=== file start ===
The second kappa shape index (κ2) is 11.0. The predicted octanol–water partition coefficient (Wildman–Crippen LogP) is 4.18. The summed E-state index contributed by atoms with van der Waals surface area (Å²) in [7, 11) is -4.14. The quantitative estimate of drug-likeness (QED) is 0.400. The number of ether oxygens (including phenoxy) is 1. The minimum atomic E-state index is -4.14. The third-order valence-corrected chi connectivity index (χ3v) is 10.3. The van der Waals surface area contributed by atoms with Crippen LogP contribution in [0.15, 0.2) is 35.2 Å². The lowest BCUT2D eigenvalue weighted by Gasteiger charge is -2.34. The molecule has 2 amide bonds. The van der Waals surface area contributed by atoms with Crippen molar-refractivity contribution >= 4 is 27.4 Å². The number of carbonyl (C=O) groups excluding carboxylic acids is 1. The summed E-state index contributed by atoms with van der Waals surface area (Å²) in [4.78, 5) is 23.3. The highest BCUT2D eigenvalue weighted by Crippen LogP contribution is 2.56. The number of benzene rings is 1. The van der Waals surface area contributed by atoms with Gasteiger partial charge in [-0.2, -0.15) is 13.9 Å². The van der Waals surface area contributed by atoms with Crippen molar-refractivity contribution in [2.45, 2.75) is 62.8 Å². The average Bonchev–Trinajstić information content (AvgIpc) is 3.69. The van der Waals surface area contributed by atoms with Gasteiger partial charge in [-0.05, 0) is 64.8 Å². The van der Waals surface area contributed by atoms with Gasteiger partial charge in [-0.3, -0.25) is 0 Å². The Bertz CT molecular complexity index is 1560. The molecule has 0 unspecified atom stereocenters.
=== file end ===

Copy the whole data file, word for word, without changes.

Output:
The second kappa shape index (κ2) is 11.0. The predicted octanol–water partition coefficient (Wildman–Crippen LogP) is 4.18. The summed E-state index contributed by atoms with van der Waals surface area (Å²) in [7, 11) is -4.14. The quantitative estimate of drug-likeness (QED) is 0.400. The number of ether oxygens (including phenoxy) is 1. The minimum atomic E-state index is -4.14. The third-order valence-corrected chi connectivity index (χ3v) is 10.3. The van der Waals surface area contributed by atoms with Crippen LogP contribution in [0.15, 0.2) is 35.2 Å². The lowest BCUT2D eigenvalue weighted by Gasteiger charge is -2.34. The molecule has 2 amide bonds. The van der Waals surface area contributed by atoms with Crippen molar-refractivity contribution >= 4 is 27.4 Å². The number of carbonyl (C=O) groups excluding carboxylic acids is 1. The summed E-state index contributed by atoms with van der Waals surface area (Å²) in [4.78, 5) is 23.3. The highest BCUT2D eigenvalue weighted by Crippen LogP contribution is 2.56. The number of benzene rings is 1. The van der Waals surface area contributed by atoms with Gasteiger partial charge in [-0.2, -0.15) is 13.9 Å². The van der Waals surface area contributed by atoms with Crippen molar-refractivity contribution in [2.45, 2.75) is 62.8 Å². The average Bonchev–Trinajstić information content (AvgIpc) is 3.69. The van der Waals surface area contributed by atoms with Gasteiger partial charge in [-0.05, 0) is 64.8 Å². The van der Waals surface area contributed by atoms with Gasteiger partial charge in [-0.3, -0.25) is 0 Å². The Bertz CT molecular complexity index is 1560. The molecule has 0 unspecified atom stereocenters.